In the spring of 1967, 18-year-old Susanna Kaysen (Winona Ryder) voluntarily checks herself into Claymoore Hospital after overdosing on aspirin. She denies that she was attempting to commit suicide, claiming that she was just “trying to make the shit stop.” Susanna tells her therapists that she does not actually want to go to college and would like to become a writer.
While in the hospital, Susanna befriends fellow patients Polly Clark (Elisabeth Moss), Georgina Tuskin (Clea DuVall), Daisy Randone (Brittany Murphy), Janet Webber (Angela Bettis), and Cynthia Crowley (Jillian Armenante). Susanna is particularly interested in Lisa Rowe (Angelina Jolie), supposedly diagnosed a sociopath.
When Lisa returns to the ward after running away, she notices that her old best friend’s room is now occupied by Susanna. Lisa demands to know what happened to her best friend, eventually realizing that she committed suicide. Lisa befriends Susanna, encouraging her to stop taking her medications and to resist therapy.
Lisa and Susanna decide to break out of Claymoore. After hitching a ride, they spend the night at the house of the recently released Daisy, whom Lisa antagonizes in her usual manner. She accuses Daisy of having an incestuous relationship with her father, and mocks her for being a cutter. Daisy is undone by these comments.
Here’s a look inside a mental hospital that will amply entertain while it communicates a heart-rending angst just as compellingly. Winona Ryder plays Susanna Kaysen, an inpatient in a true-life story who told her experiences in the institution in a book of the same title. Her own story is poignant but ever rivaled by that of other fellow patients.
One is Georgina, Susannah’s sort-of happy-go-quirky roommate. Then there’s Daisy, a sad and somber patient whose story will break your heart. And there’s long-time resident Polly, sweet and lovable but still a prisoner to her childhood trauma in which she set herself on fire. But stealing the show is Lisa, played by Angelina Jolie, possibly the most spellbinding of less-than-heroic movie characters since Hannibal Lecter.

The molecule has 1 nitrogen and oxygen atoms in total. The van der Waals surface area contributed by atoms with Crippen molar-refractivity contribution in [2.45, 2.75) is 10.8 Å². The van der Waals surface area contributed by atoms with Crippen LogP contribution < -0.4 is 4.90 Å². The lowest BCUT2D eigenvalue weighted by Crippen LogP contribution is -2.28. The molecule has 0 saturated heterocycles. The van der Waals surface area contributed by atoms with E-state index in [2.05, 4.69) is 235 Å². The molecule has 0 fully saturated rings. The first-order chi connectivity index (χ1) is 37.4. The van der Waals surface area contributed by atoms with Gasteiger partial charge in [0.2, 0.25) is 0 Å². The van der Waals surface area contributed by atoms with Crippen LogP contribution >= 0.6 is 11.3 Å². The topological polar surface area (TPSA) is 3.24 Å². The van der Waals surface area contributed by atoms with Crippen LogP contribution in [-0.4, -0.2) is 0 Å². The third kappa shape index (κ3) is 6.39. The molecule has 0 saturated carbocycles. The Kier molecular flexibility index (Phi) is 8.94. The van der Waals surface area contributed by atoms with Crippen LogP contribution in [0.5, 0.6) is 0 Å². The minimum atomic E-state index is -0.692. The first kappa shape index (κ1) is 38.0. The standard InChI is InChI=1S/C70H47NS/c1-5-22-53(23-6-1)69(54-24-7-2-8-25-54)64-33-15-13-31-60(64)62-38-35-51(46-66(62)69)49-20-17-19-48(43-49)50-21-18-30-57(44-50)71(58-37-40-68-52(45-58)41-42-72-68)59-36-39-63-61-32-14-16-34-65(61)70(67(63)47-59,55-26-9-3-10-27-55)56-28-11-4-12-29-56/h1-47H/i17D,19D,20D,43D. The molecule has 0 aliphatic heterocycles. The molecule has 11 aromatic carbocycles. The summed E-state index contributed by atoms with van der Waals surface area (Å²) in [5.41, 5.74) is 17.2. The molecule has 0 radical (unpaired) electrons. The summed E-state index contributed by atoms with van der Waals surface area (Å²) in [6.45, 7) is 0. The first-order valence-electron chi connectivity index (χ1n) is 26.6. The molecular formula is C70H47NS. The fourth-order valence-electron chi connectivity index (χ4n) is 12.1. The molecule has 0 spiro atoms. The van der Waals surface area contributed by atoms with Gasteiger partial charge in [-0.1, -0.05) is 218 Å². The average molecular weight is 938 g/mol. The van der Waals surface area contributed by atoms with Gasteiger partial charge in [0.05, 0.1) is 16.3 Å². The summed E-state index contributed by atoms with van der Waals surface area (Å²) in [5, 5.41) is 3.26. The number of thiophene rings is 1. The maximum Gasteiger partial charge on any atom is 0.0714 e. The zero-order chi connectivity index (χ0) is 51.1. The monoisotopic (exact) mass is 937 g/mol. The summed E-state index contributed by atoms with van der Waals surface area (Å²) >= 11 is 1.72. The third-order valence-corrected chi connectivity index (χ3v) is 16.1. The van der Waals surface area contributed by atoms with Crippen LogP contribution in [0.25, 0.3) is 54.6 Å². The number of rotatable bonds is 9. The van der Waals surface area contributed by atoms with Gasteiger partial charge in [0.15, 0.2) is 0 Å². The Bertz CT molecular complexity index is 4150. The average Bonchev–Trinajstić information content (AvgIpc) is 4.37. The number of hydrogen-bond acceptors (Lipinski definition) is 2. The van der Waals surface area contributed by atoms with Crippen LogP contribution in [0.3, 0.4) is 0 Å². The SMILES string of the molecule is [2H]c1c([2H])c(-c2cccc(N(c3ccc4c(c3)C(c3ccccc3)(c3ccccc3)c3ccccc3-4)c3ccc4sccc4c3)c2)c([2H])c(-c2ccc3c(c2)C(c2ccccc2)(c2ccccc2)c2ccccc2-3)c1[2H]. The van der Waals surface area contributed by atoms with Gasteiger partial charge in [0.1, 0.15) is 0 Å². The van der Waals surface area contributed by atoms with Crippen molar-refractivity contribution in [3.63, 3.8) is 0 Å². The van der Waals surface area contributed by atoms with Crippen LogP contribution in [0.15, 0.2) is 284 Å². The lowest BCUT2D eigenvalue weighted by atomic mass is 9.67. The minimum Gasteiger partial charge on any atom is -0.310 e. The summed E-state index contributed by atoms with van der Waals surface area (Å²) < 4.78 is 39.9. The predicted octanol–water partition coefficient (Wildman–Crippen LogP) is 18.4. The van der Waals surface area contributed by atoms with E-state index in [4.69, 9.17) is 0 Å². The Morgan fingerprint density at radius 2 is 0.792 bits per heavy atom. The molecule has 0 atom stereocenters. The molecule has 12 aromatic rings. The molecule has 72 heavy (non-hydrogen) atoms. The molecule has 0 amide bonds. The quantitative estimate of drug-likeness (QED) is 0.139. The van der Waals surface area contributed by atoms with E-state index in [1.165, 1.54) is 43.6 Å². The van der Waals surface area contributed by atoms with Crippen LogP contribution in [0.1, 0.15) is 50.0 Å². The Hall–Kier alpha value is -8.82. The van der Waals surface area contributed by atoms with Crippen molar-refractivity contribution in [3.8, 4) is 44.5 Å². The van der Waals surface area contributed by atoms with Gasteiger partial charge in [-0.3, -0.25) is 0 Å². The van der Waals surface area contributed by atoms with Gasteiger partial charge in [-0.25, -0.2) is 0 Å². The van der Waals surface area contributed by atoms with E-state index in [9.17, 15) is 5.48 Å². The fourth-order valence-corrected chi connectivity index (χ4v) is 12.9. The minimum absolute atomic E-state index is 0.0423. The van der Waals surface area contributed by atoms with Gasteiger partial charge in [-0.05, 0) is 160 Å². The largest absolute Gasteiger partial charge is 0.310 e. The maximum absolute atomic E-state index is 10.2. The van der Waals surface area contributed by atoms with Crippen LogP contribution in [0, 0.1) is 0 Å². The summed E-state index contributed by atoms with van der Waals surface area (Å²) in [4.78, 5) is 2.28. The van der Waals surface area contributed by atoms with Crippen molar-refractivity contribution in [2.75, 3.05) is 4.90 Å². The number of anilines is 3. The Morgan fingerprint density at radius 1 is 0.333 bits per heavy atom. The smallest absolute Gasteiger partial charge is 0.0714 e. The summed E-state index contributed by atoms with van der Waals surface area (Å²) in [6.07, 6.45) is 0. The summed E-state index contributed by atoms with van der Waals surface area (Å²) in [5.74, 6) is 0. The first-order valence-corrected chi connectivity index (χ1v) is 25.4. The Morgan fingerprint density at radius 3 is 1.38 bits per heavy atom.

It is impossible not to relate to Lisa and even sympathize with her somewhat, even though she is menacing and can be cruel. She traumatizes other patients, for example taunting poor Polly and calling her “torch”. Lisa is the escape artist of the group and bonds with Susannah in surprising ways. There’s indeed some heavy stuff here. But it’s also highly watchable with humanity and sometimes humor shining through the tragedy.
Director: James Mangold
Year of Release: 1999
Character to watch: Angelina Jolie as Lisa Rowe.
Journal your answers to the following questions after you watch the movie.
- How does this particular character’s journey compare with yours?
- Did the character develop certain characteristics during the movie that you have or that you would like to have? If so, what are those characteristics?
- What obstacles did this character face? What was his or her biggest challenge?
- What would you have done differently if you had been in the same position as the character?
- Is this character the type of person you would be friends with? Why or why not?